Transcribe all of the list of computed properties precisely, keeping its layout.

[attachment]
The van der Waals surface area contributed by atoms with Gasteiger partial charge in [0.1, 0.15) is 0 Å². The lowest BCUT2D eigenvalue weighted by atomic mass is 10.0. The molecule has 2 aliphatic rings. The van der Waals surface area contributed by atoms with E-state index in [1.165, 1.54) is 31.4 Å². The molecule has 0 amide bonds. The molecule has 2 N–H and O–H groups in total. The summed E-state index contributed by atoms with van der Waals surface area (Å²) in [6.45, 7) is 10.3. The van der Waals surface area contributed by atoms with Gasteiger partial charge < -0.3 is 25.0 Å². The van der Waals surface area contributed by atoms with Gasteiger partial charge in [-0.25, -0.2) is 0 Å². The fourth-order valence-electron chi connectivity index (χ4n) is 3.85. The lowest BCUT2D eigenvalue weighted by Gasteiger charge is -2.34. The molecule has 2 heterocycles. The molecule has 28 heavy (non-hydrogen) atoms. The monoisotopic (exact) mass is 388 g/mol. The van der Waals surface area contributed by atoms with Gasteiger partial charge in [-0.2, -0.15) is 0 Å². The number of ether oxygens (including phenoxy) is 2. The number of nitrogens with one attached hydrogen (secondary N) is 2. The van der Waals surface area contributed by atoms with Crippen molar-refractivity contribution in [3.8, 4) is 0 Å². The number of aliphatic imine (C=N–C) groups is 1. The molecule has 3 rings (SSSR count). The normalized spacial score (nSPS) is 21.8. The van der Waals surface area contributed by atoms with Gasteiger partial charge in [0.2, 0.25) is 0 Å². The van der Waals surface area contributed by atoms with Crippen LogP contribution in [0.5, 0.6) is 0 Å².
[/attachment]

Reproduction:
The van der Waals surface area contributed by atoms with Gasteiger partial charge in [0.1, 0.15) is 0 Å². The lowest BCUT2D eigenvalue weighted by atomic mass is 10.0. The molecule has 2 aliphatic rings. The van der Waals surface area contributed by atoms with E-state index in [1.165, 1.54) is 31.4 Å². The molecule has 0 amide bonds. The molecule has 2 N–H and O–H groups in total. The summed E-state index contributed by atoms with van der Waals surface area (Å²) in [6.45, 7) is 10.3. The van der Waals surface area contributed by atoms with Gasteiger partial charge < -0.3 is 25.0 Å². The van der Waals surface area contributed by atoms with Gasteiger partial charge in [-0.25, -0.2) is 0 Å². The fourth-order valence-electron chi connectivity index (χ4n) is 3.85. The lowest BCUT2D eigenvalue weighted by Gasteiger charge is -2.34. The molecule has 2 heterocycles. The molecule has 28 heavy (non-hydrogen) atoms. The monoisotopic (exact) mass is 388 g/mol. The van der Waals surface area contributed by atoms with Gasteiger partial charge in [-0.2, -0.15) is 0 Å². The number of ether oxygens (including phenoxy) is 2. The number of nitrogens with one attached hydrogen (secondary N) is 2. The van der Waals surface area contributed by atoms with Crippen molar-refractivity contribution in [3.8, 4) is 0 Å². The number of aliphatic imine (C=N–C) groups is 1. The molecule has 3 rings (SSSR count). The normalized spacial score (nSPS) is 21.8. The van der Waals surface area contributed by atoms with Gasteiger partial charge in [0.2, 0.25) is 0 Å². The van der Waals surface area contributed by atoms with Crippen LogP contribution in [0.5, 0.6) is 0 Å².